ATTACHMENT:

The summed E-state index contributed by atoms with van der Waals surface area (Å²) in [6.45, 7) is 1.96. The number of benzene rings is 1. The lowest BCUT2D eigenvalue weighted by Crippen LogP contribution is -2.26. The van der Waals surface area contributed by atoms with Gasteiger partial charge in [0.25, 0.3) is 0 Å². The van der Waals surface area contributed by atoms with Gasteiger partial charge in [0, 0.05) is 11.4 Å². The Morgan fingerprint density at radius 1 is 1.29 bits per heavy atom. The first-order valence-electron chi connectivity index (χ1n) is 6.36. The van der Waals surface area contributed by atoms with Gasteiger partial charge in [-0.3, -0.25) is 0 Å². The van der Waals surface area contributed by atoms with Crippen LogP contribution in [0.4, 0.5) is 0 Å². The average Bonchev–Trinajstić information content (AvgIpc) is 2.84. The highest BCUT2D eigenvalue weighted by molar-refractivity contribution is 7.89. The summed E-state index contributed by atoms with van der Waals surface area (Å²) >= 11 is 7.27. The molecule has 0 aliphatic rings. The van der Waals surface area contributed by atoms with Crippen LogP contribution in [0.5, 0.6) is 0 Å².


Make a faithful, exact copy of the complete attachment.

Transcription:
The summed E-state index contributed by atoms with van der Waals surface area (Å²) in [6.45, 7) is 1.96. The number of benzene rings is 1. The lowest BCUT2D eigenvalue weighted by Crippen LogP contribution is -2.26. The van der Waals surface area contributed by atoms with Gasteiger partial charge in [0.25, 0.3) is 0 Å². The van der Waals surface area contributed by atoms with Gasteiger partial charge in [0, 0.05) is 11.4 Å². The Morgan fingerprint density at radius 1 is 1.29 bits per heavy atom. The first-order valence-electron chi connectivity index (χ1n) is 6.36. The van der Waals surface area contributed by atoms with Gasteiger partial charge in [-0.3, -0.25) is 0 Å². The van der Waals surface area contributed by atoms with Crippen LogP contribution in [0.4, 0.5) is 0 Å². The average Bonchev–Trinajstić information content (AvgIpc) is 2.84. The highest BCUT2D eigenvalue weighted by molar-refractivity contribution is 7.89. The summed E-state index contributed by atoms with van der Waals surface area (Å²) >= 11 is 7.27. The molecule has 0 aliphatic rings. The van der Waals surface area contributed by atoms with Crippen LogP contribution in [0.5, 0.6) is 0 Å².